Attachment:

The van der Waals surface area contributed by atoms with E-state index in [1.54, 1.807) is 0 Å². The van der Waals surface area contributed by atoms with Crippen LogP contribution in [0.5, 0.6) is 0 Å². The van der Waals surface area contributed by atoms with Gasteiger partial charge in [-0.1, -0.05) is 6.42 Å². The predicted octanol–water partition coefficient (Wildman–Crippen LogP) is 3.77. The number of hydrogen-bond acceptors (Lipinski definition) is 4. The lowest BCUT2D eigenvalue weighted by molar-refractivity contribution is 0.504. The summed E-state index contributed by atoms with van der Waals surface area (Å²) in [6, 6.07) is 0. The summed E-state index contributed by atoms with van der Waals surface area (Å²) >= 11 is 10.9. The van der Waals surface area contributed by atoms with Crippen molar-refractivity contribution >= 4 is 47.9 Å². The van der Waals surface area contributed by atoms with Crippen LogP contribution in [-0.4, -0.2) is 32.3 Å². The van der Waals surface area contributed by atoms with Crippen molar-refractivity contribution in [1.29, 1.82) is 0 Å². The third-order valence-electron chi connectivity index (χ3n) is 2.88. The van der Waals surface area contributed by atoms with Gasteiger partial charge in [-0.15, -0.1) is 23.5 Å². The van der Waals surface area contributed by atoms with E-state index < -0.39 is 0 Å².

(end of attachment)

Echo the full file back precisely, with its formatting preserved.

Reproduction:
The van der Waals surface area contributed by atoms with E-state index in [1.54, 1.807) is 0 Å². The van der Waals surface area contributed by atoms with Crippen LogP contribution in [0.5, 0.6) is 0 Å². The van der Waals surface area contributed by atoms with Gasteiger partial charge in [-0.1, -0.05) is 6.42 Å². The predicted octanol–water partition coefficient (Wildman–Crippen LogP) is 3.77. The number of hydrogen-bond acceptors (Lipinski definition) is 4. The lowest BCUT2D eigenvalue weighted by molar-refractivity contribution is 0.504. The summed E-state index contributed by atoms with van der Waals surface area (Å²) in [6, 6.07) is 0. The summed E-state index contributed by atoms with van der Waals surface area (Å²) >= 11 is 10.9. The van der Waals surface area contributed by atoms with Crippen molar-refractivity contribution >= 4 is 47.9 Å². The van der Waals surface area contributed by atoms with Crippen LogP contribution in [-0.4, -0.2) is 32.3 Å². The van der Waals surface area contributed by atoms with Crippen molar-refractivity contribution in [1.29, 1.82) is 0 Å². The third-order valence-electron chi connectivity index (χ3n) is 2.88. The van der Waals surface area contributed by atoms with Gasteiger partial charge in [-0.15, -0.1) is 23.5 Å². The van der Waals surface area contributed by atoms with E-state index < -0.39 is 0 Å².